[article originally published at TDF Stages, January 25, 2016.] A new play lets female inmates speak for themselves — What do incarcerated women want men to understand about their lives? […]
[article originally published at TDF Stages, January 25, 2016.]
A new play lets female inmates speak for themselves
What do incarcerated women want men to understand about their lives? What might happen theatrically if you asked that question then put it aside?
These inquiries led the first and second stages of Key Change, a 60-minute piece of potent, stripped-down storytelling, developed by the UK’s Open Clasp theatre company with female inmates of Her Majesty’s Prison Low Newton.
Commissioned by Dilly Arts, an organization that specializes in art developed in prisons, the piece was originally intended to be performed for male and female inmates. Artists from Open Clasp – including writer Catrina McHugh, director Laura Lindow, and several actors – worked with incarcerated women to create the show, and some of those prisoners then became performers when the piece toured prison facilities in the UK.
Since then, however, Key Change has extended far beyond those walls. A production at the Edinburgh Fringe Festival – with professional actors replacing the inmates in the cast — won the Carol Tambor Best of Edinburgh Award. That honor spurred the show’s transfer to New York, where it plays through January 31 at the 4th Street Theatre.
Key Change explores the experiences of incarcerated women through stories of physical abuse, drug addiction, and fractured family relationships. This is bare bones theatre – no scenery, masking tape demarcating space, chairs thumped into place where required, few sound and light cues. The spare approach focuses our attention on the unforgettable stories.
McHugh and Lindow recall that some of the incarcerated women who participated in the project wanted men to know what exactly they’d been through, while others were more concerned with demonizing them. “In some respects that very question [of what they wanted men to know] became a problem,” says McHugh. “So we put the question to one side, and we just used drama techniques to create discussion, not thinking about the play itself.”
What the women devised and McHugh wrote is a poetic, painful, and often funny interplay among inmates Lucy (Cheryl Dixon), Angie (Jessica Johnson), Kelly (Christina Berriman Dawson), Kim (Judi Earl), and Lorraine (Victoria Copeland). They share stories of early pregnancies, serious drug addictions, and abuse as children or at the hands of sexual partners. They all are survivors who often lead with humor.
Though Open Clasp generally extends their devising process over many months, their limited access to prisoners forced them to compress their timeline. “I think from beginning to end we had four full days, eight sessions, every Friday in the chapel,” McHugh recalls. “We stopped for a week, I wrote the script, then went back. Then we had eight more sessions with the women to rehearse them to the point so they could perform.” The prisoner devising team, selected by the prison, originally had ten women, though participants came in and out of the project as they moved in and out of prison. Together, this group built the characters of the play, one by one, out of the inmates’ lives.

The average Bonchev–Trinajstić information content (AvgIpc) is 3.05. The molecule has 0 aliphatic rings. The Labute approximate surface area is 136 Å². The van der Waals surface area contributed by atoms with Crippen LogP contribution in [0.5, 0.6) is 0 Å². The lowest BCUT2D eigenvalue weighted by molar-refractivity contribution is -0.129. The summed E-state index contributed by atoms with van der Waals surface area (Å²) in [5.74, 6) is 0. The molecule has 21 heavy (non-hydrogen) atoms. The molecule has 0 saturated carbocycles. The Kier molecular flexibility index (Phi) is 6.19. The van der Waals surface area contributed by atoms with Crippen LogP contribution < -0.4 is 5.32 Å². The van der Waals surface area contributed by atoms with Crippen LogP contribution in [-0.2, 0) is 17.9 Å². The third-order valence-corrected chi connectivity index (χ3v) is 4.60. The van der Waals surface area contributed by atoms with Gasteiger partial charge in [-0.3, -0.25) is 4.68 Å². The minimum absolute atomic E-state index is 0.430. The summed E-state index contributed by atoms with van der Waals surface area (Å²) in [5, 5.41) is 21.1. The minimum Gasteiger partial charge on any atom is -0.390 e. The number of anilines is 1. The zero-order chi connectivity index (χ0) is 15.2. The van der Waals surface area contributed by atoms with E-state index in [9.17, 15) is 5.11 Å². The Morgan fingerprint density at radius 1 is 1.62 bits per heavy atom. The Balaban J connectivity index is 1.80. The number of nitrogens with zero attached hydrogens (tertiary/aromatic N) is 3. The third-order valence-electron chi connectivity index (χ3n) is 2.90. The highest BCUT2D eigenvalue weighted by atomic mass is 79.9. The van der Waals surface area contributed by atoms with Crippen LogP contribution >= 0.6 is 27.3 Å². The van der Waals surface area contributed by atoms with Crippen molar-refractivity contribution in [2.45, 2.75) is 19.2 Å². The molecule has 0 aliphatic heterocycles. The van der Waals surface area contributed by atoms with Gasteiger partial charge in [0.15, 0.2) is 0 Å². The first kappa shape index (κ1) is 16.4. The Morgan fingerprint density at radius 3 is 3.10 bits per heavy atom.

At a talkback after a recent performance, the Key Change actresses reflected on their sense of responsibility to the true stories they were telling. “I know there’s a lot of dark subject matter within the play,” one said. “I don’t want anyone to think that there wasn’t that. These were great women. It took a while to build their trust up, but once it was there, they really got into the process and they were passionate about it as well.”
Another performer noted, “What’s really important for us is that we still feel like the women are with us. This wasn’t just a matter of taking stories off people. We worked closely with the women.”
Discussing the prison environment itself, a performer said, “The environment is more intimidating than the women. If you think when you go in that you’re going to be scared of the women, why would you be? It’s the place: it’s the razor wire; it’s the walls; it’s the restrictiveness.”
Also at the talkback, Evan Stark, a retired Rutgers professor and creator of the coercive control framework for understanding domestic abuse, reflected on a powerful sequence in the show. A speech outlines types of controlling partners: The Bully and The Headworker and The Jailer and The Sexual Controller and The King of the Castle and The Liar and The Persuader and The Dominator. On stage, the verbally choreographed sequence delivers a thunderous emotional punch. “If you want to understand coercive control,” Stark noted, “all you have to do is put all of these characters into a single home and into a single person and subject a single woman and her children to that.”
It matters that these social dynamics are explored on stage, where sociological ideas become physical realities. To that end, Open Clasp pursues personal and social transformation through art. McHugh notes they are trying to change the world one play at a time, with the best theatre they can make. “If the theatre’s not brilliant,” she says. “Then we’re not going to have the impact.”
© Martha Wade Steketee (January 25, 2016)